When you ask your dog to come to you do they listen? More often than not the answer to this question is no. This is a problem though. Having a good recall helps you to be able to do more with your dog. Much more importantly though, it keeps your dog safe. Often people make the mistake of using a recall word such as 'come' or 'here' without truly teaching their dog the exact expectation of the word. To form a reliable recall takes starting with baby steps and making it as fun as possible without allowing your dog to mess up.
So how is it Done?
- Always start on the leash. If your dog is easily distracted and/or younger than 2 years old it is best to start inside in the least stimulating environment possible. (Living rooms work great)
- First teach your dog how to 'sit' and 'wait' for a 'release' word. When teaching 'wait' it is important to always expect your dog to return to you after being released from the spot. Only give the reward when they are sitting and looking up at you.
- If your dog is not running to you do not reward. Try again in a less stimulating environment, if this still doesn't help try raising the value of your treat. Liver and chicken work great! If you use something that they love but don't usually get they will be so excited to get the treat they'll bee line to you. Some dogs are not as treat motivated and would much prefer a toy or even just attention. Cater to your dog and give them what they love the best.
- Once your dog has a really solid 'wait' and is consistently excited to run to you for their reward you can start pairing your recall word. Ask for a 'sit', 'wait' and 'release' once your dog is running at you say your recall word 'come', 'return', 'here' are all good ones but anything will work. Sometimes using an obscure word like 'pancakes' is better because it is much harder to accidentally say it when you are trying to get your dogs attention.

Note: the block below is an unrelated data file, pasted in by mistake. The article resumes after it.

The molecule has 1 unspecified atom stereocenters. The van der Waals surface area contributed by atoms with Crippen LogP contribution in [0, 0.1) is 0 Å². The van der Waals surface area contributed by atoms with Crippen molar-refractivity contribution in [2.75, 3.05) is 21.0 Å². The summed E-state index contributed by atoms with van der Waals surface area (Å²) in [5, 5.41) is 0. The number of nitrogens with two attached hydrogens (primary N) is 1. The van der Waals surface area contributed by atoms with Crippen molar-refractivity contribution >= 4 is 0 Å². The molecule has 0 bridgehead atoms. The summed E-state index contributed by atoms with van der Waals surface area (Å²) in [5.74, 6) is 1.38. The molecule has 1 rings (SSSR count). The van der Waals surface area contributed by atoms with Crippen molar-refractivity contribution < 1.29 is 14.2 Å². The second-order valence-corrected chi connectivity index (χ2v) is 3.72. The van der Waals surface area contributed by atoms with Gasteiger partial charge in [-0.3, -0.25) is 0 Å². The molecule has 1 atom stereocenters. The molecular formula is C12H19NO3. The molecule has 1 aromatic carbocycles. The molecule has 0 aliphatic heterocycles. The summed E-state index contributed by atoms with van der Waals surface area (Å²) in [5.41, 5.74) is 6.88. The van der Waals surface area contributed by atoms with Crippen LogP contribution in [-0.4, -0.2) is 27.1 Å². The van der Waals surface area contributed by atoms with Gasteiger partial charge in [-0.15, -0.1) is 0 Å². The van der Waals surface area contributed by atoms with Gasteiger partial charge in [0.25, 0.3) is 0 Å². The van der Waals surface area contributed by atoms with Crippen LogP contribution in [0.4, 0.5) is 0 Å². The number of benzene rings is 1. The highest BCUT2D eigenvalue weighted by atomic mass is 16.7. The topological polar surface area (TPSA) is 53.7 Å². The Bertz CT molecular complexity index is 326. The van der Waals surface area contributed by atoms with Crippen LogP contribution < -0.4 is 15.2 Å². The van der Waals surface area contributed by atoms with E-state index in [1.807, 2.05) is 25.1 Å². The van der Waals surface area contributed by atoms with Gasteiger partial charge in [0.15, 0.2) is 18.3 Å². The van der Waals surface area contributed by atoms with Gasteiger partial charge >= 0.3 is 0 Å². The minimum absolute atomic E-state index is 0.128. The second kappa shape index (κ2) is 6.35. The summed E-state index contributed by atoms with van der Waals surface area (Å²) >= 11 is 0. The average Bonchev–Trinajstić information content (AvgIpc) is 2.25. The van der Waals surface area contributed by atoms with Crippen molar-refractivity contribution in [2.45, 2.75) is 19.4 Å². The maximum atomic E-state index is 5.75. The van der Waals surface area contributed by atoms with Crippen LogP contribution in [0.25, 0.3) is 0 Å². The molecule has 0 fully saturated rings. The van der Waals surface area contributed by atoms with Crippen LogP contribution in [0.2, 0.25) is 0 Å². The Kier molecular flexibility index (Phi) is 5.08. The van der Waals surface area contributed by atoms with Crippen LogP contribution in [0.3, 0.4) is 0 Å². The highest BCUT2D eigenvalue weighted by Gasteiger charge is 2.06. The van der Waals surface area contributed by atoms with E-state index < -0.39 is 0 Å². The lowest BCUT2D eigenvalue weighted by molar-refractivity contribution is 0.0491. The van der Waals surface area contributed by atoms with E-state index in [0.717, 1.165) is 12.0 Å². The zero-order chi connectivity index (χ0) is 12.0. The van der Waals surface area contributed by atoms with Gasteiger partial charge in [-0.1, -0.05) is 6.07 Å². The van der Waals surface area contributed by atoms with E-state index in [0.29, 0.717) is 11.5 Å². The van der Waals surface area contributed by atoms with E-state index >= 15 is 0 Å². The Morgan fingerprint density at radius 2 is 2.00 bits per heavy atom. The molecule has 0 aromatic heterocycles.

- Once you've done this 100 times try just asking for your recall word on the leash, if your dog doesn't come immediately start reeling them in so that they must end at you in a sit and give a high value reward. Try again until your dog offers a good recall. If your dog comes straight to you and sits give them a jackpot (multiple high value treats in a row, you can even break up one treat into 5, your dog won't know the difference) Showing them that you have a treat or even a toy will make them more inclined to run to you. Practice and reinforce this behavior often to keep the recall reliable.
Don't use a ruined word. If you have been asking your dog to 'come' before they learned how to actually respond to their recall then you aren't going to want to use that word because to your dog that word already means they are going to ignore you.
Reel in your dog if they're not coming. If they get a chance to self reward (this can be as simple as sniffing a really good smell or stopping to look at a stranger) for not coming to you then they are much more likely to do it again! The best way to deal with this issue is to never let it happen.
Try hard not to use your recall word for something negative and if you do, make sure to use it for great fun things much more often. If you always ask your dog to recall before they go inside from play or because they are chewing on a shoe etc. then they are going to question whether you are worth recalling to. Recall should be a fun command that your pup is excited to perform.
Do not recall your dog off the leash unless you are beyond certain that they will come to you. Starting off leash recall with an E-Collar
If your dog is not food motivated and doesn't really care about coming to you for a treat try using their favorite toy
In an absolute emergency if you need your dog to recall and they are not listening the best last resort is to drop to the floor completely flat and make a weird noise. A dog's usual reaction to this is to go check you out because they're worried or curious about you. Grab them quickly and leash them!